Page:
Brad Keller Had Been Bad, But Yesterday Was Rad
After two starts that screamed disaster, Keller's start calms some concerns and gets the Royals a series win.
When Brad Keller struggled on Opening Day, I wanted to wait and see, but I had some very real concerns based mostly on pitch usage. When he pitched in Chicago and got lit up after getting pushed back a day, I thought there was no way he was okay. And then he went out against a depleted but still solid Angels lineup and absolutely shoved. The moral of this story is that I’m not to be trusted and I know nothing. But, uh, tell all your friends to subscribe!
I feel like I’ve been focusing on pitching performances more than anything, and that’s probably true with the offense in a bit of a funk after their hot start, but they did put up six runs to support Keller and the Royals bullpen, so I want to give a quick shoutout to them and Salvador Perez specifically who just finished off a series where he went 8 for 12 with two doubles, a home run and four runs batted in. Oh and he got his 1,000th hit on Monday night. Oh yeah, and he raised his overall line from .185/.290/.444 at the start of the series to .333/.395/.641. The start of the season is great.
But back to Keller because he was really the story of the game with everyone worried about him coming into it. I’ve talked a lot about velocity this season because it’s kind of been an interesting story with the Royals, but Keller absolutely brought it in this one. If not for Josh Staumont making an appearance, Keller would have had the hardest thrown pitches of the day. He hit 98 MPH to Shohei Ohtani in the third and 97.8 to the next batter, a guy named Mike Trout. Another pitch in the first was clocked at 97.2, so in total he threw three pitches at 97+ and averaged 94.3 for the game, which is pretty good.
After the game, Mike Matheny talked about what made him better and I’m paraphrasing, but he basically talked about Keller trying to be too fine and make perfect pitches throughout the game. If you’ve watched a Royals broadcast for more than 10 minutes, you’ve probably heard them speak anecdotally about “trying easier” and while it can get annoying to hear them drone on about it, there’s some truth to it. Keller doesn’t throw anything straight, and that’s what makes him so interesting. So for him, aiming to a spot can be damaging.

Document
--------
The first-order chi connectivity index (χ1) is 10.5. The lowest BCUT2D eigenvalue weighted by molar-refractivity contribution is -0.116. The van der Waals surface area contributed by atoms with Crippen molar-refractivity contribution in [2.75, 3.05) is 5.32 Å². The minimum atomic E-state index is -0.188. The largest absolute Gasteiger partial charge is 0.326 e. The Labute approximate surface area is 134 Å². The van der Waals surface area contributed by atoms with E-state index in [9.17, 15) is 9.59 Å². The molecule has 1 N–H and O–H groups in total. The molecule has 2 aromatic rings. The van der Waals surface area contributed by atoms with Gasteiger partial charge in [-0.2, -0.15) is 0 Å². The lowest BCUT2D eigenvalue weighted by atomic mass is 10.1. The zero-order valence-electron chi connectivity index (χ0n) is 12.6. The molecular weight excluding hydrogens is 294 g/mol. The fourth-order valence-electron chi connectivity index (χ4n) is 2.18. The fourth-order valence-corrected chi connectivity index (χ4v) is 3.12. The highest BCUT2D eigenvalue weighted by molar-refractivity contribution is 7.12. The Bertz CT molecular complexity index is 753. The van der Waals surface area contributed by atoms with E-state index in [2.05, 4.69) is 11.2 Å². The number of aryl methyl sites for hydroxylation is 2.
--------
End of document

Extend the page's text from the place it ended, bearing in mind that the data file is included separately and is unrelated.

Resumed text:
I think it was Sam Mellinger (sorry if this wasn’t Sam), columnist for The Kansas City Star, who asked Matheny to clarify something and got the Royals manager to say that Keller might have been trying to pitch more to the scouting report of the hitter and not necessarily as much to his strengths as a pitcher. And I think that makes a lot of sense.
Obviously a pitcher needs to know who he’s pitching to and try to get the hitter out in ways that they’ve shown weakness, but it’s important to be do that within himself. As an example, it may be that a hitter struggles with changeups low and away, but Keller doesn’t really have much of a changeup. Should he be using that pitch heavily just because a hitter doesn’t do well with it? He’s still a big league hitter and a bad changeup is one that can get hit.
I feel like in looking back at the game that Keller went back to doing what he does on the mound. Is there something of a Cam Gallagher effect? I honestly don’t think so, but I really do love watching Gallagher catch games. He’s just so good back there, and I know that every Royals pitcher swears by throwing to Perez, but Gallagher might be a really good catcher to help a pitcher get back on track if he’s struggling.
With Keller, we’ve all heard the story of how much movement he was getting and how he thought it was a problem before he finally realized he needs to let that take over. And I think he really did that in this one. It seemed that a lot of the time, Gallagher just set his glove up around the middle of the plate and waited to find the pitch.